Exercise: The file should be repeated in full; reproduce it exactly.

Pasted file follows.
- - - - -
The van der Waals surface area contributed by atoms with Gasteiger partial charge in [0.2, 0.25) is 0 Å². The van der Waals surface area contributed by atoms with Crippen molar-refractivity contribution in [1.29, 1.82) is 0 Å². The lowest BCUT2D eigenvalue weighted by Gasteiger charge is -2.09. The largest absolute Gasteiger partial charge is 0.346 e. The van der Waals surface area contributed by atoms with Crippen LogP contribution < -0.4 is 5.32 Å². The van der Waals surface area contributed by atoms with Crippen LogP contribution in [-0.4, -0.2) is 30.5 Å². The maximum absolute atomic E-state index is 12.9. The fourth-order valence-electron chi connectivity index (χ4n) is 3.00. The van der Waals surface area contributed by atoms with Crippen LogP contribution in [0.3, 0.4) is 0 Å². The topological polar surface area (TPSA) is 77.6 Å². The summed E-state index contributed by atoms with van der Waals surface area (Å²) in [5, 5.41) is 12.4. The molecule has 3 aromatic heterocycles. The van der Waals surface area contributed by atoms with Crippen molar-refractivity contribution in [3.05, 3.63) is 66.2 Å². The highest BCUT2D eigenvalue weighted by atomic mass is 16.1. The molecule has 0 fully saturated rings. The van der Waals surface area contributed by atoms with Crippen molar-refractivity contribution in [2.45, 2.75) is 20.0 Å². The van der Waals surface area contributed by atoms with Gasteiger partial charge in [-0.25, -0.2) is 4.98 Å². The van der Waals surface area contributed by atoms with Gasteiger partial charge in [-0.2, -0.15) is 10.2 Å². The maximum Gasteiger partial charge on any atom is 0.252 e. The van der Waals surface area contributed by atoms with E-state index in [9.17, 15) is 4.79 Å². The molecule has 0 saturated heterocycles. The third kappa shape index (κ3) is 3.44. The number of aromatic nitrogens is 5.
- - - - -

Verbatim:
The van der Waals surface area contributed by atoms with Gasteiger partial charge in [0.2, 0.25) is 0 Å². The van der Waals surface area contributed by atoms with Crippen molar-refractivity contribution in [1.29, 1.82) is 0 Å². The lowest BCUT2D eigenvalue weighted by Gasteiger charge is -2.09. The largest absolute Gasteiger partial charge is 0.346 e. The van der Waals surface area contributed by atoms with Crippen LogP contribution < -0.4 is 5.32 Å². The van der Waals surface area contributed by atoms with Crippen LogP contribution in [-0.4, -0.2) is 30.5 Å². The maximum absolute atomic E-state index is 12.9. The fourth-order valence-electron chi connectivity index (χ4n) is 3.00. The van der Waals surface area contributed by atoms with Crippen LogP contribution in [0.3, 0.4) is 0 Å². The topological polar surface area (TPSA) is 77.6 Å². The summed E-state index contributed by atoms with van der Waals surface area (Å²) in [5, 5.41) is 12.4. The molecule has 3 aromatic heterocycles. The van der Waals surface area contributed by atoms with Crippen molar-refractivity contribution in [3.05, 3.63) is 66.2 Å². The highest BCUT2D eigenvalue weighted by atomic mass is 16.1. The molecule has 0 fully saturated rings. The van der Waals surface area contributed by atoms with Crippen molar-refractivity contribution in [2.45, 2.75) is 20.0 Å². The van der Waals surface area contributed by atoms with Gasteiger partial charge in [-0.25, -0.2) is 4.98 Å². The van der Waals surface area contributed by atoms with Gasteiger partial charge in [-0.2, -0.15) is 10.2 Å². The maximum Gasteiger partial charge on any atom is 0.252 e. The van der Waals surface area contributed by atoms with E-state index in [9.17, 15) is 4.79 Å². The molecule has 0 saturated heterocycles. The third kappa shape index (κ3) is 3.44. The number of aromatic nitrogens is 5.